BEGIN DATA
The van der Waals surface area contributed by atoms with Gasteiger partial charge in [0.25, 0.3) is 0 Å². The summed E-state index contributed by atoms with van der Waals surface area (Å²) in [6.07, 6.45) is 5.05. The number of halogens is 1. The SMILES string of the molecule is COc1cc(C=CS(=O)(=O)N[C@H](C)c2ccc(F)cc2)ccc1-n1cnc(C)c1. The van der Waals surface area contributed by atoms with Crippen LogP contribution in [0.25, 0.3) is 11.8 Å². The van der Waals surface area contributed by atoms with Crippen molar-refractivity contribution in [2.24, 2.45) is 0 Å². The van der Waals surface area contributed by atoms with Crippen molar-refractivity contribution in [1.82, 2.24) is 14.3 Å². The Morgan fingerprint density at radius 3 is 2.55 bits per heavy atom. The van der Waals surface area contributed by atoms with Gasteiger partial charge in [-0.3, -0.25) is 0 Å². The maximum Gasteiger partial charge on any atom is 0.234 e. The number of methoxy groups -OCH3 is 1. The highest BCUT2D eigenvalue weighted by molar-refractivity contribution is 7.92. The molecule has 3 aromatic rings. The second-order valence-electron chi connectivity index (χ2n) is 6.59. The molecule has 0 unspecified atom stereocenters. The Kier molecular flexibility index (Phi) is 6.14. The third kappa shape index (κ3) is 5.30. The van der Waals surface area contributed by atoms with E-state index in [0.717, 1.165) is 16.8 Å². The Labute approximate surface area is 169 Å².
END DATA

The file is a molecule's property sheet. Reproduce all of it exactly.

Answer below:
The van der Waals surface area contributed by atoms with Gasteiger partial charge in [0.25, 0.3) is 0 Å². The summed E-state index contributed by atoms with van der Waals surface area (Å²) in [6.07, 6.45) is 5.05. The number of halogens is 1. The SMILES string of the molecule is COc1cc(C=CS(=O)(=O)N[C@H](C)c2ccc(F)cc2)ccc1-n1cnc(C)c1. The van der Waals surface area contributed by atoms with Crippen LogP contribution in [0.25, 0.3) is 11.8 Å². The van der Waals surface area contributed by atoms with Crippen molar-refractivity contribution in [2.24, 2.45) is 0 Å². The van der Waals surface area contributed by atoms with Crippen molar-refractivity contribution in [1.82, 2.24) is 14.3 Å². The Morgan fingerprint density at radius 3 is 2.55 bits per heavy atom. The van der Waals surface area contributed by atoms with Gasteiger partial charge in [-0.3, -0.25) is 0 Å². The maximum Gasteiger partial charge on any atom is 0.234 e. The number of methoxy groups -OCH3 is 1. The highest BCUT2D eigenvalue weighted by molar-refractivity contribution is 7.92. The molecule has 3 aromatic rings. The second-order valence-electron chi connectivity index (χ2n) is 6.59. The molecule has 0 unspecified atom stereocenters. The Kier molecular flexibility index (Phi) is 6.14. The third kappa shape index (κ3) is 5.30. The van der Waals surface area contributed by atoms with E-state index in [0.717, 1.165) is 16.8 Å². The Labute approximate surface area is 169 Å².